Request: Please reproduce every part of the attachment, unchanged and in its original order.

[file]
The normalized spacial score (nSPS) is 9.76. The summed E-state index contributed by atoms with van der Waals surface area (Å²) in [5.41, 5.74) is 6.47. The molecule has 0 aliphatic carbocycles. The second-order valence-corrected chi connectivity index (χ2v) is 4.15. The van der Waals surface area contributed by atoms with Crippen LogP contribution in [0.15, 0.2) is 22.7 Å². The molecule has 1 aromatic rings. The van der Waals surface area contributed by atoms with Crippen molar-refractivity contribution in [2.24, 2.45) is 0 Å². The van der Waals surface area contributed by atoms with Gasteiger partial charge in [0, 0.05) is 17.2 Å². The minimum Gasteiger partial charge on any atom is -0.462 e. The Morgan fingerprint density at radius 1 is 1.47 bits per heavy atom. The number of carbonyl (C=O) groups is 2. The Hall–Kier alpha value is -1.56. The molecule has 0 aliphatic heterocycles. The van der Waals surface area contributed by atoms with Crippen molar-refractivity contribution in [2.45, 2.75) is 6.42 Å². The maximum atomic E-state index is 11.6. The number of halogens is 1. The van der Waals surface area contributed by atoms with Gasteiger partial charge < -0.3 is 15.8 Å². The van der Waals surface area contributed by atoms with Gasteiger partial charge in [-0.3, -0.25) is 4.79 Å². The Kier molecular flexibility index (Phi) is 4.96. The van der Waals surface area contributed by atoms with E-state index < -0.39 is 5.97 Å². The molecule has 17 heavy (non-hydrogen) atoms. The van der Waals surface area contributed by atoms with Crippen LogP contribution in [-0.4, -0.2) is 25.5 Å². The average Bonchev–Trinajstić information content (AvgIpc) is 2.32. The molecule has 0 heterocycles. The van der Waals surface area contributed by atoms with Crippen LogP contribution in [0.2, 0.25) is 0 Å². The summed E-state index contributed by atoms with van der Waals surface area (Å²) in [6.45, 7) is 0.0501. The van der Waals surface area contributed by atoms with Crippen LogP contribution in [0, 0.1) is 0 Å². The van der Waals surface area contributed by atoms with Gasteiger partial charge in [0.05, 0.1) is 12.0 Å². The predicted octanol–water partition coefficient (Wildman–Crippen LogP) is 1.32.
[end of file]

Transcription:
The normalized spacial score (nSPS) is 9.76. The summed E-state index contributed by atoms with van der Waals surface area (Å²) in [5.41, 5.74) is 6.47. The molecule has 0 aliphatic carbocycles. The second-order valence-corrected chi connectivity index (χ2v) is 4.15. The van der Waals surface area contributed by atoms with Crippen LogP contribution in [0.15, 0.2) is 22.7 Å². The molecule has 1 aromatic rings. The van der Waals surface area contributed by atoms with Crippen molar-refractivity contribution in [2.24, 2.45) is 0 Å². The van der Waals surface area contributed by atoms with Gasteiger partial charge in [0, 0.05) is 17.2 Å². The minimum Gasteiger partial charge on any atom is -0.462 e. The Morgan fingerprint density at radius 1 is 1.47 bits per heavy atom. The number of carbonyl (C=O) groups is 2. The Hall–Kier alpha value is -1.56. The molecule has 0 aliphatic heterocycles. The van der Waals surface area contributed by atoms with Crippen molar-refractivity contribution in [2.45, 2.75) is 6.42 Å². The maximum atomic E-state index is 11.6. The number of halogens is 1. The van der Waals surface area contributed by atoms with Gasteiger partial charge < -0.3 is 15.8 Å². The van der Waals surface area contributed by atoms with Gasteiger partial charge in [-0.3, -0.25) is 4.79 Å². The Kier molecular flexibility index (Phi) is 4.96. The van der Waals surface area contributed by atoms with E-state index < -0.39 is 5.97 Å². The molecule has 17 heavy (non-hydrogen) atoms. The van der Waals surface area contributed by atoms with Crippen LogP contribution in [-0.4, -0.2) is 25.5 Å². The average Bonchev–Trinajstić information content (AvgIpc) is 2.32. The molecule has 0 heterocycles. The van der Waals surface area contributed by atoms with Crippen LogP contribution in [0.2, 0.25) is 0 Å². The summed E-state index contributed by atoms with van der Waals surface area (Å²) in [6.45, 7) is 0.0501. The van der Waals surface area contributed by atoms with Crippen LogP contribution in [0, 0.1) is 0 Å². The van der Waals surface area contributed by atoms with Gasteiger partial charge in [0.05, 0.1) is 12.0 Å². The predicted octanol–water partition coefficient (Wildman–Crippen LogP) is 1.32.